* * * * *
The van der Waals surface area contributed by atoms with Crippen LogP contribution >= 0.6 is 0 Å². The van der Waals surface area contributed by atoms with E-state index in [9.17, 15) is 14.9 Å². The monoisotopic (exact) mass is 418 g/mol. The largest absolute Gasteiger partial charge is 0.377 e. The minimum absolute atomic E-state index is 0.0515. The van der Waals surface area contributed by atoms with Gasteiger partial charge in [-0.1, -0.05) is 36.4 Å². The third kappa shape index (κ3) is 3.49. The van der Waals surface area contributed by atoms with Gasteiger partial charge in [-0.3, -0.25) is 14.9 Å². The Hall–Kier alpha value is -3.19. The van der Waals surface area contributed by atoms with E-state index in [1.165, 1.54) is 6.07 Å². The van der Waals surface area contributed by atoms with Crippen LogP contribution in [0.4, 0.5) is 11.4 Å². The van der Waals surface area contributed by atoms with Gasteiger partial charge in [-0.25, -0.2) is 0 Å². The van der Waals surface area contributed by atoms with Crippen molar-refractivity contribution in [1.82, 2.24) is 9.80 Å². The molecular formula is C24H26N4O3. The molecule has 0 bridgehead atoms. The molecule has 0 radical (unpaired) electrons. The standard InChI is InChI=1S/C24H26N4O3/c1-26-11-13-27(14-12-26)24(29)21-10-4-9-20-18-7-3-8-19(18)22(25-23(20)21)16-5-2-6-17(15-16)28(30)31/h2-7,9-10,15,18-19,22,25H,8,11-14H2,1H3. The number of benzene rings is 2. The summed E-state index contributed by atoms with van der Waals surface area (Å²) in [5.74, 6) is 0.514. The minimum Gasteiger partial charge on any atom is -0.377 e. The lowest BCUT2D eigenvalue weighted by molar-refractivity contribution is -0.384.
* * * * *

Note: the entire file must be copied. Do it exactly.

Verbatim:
The van der Waals surface area contributed by atoms with Crippen LogP contribution >= 0.6 is 0 Å². The van der Waals surface area contributed by atoms with E-state index in [9.17, 15) is 14.9 Å². The monoisotopic (exact) mass is 418 g/mol. The largest absolute Gasteiger partial charge is 0.377 e. The minimum absolute atomic E-state index is 0.0515. The van der Waals surface area contributed by atoms with Gasteiger partial charge in [-0.1, -0.05) is 36.4 Å². The third kappa shape index (κ3) is 3.49. The van der Waals surface area contributed by atoms with Gasteiger partial charge in [-0.3, -0.25) is 14.9 Å². The Hall–Kier alpha value is -3.19. The van der Waals surface area contributed by atoms with E-state index in [1.165, 1.54) is 6.07 Å². The van der Waals surface area contributed by atoms with Crippen LogP contribution in [0.4, 0.5) is 11.4 Å². The van der Waals surface area contributed by atoms with Gasteiger partial charge in [-0.25, -0.2) is 0 Å². The van der Waals surface area contributed by atoms with Crippen molar-refractivity contribution in [1.82, 2.24) is 9.80 Å². The molecular formula is C24H26N4O3. The molecule has 0 bridgehead atoms. The molecule has 0 radical (unpaired) electrons. The standard InChI is InChI=1S/C24H26N4O3/c1-26-11-13-27(14-12-26)24(29)21-10-4-9-20-18-7-3-8-19(18)22(25-23(20)21)16-5-2-6-17(15-16)28(30)31/h2-7,9-10,15,18-19,22,25H,8,11-14H2,1H3. The number of benzene rings is 2. The summed E-state index contributed by atoms with van der Waals surface area (Å²) in [5.74, 6) is 0.514. The minimum Gasteiger partial charge on any atom is -0.377 e. The lowest BCUT2D eigenvalue weighted by molar-refractivity contribution is -0.384.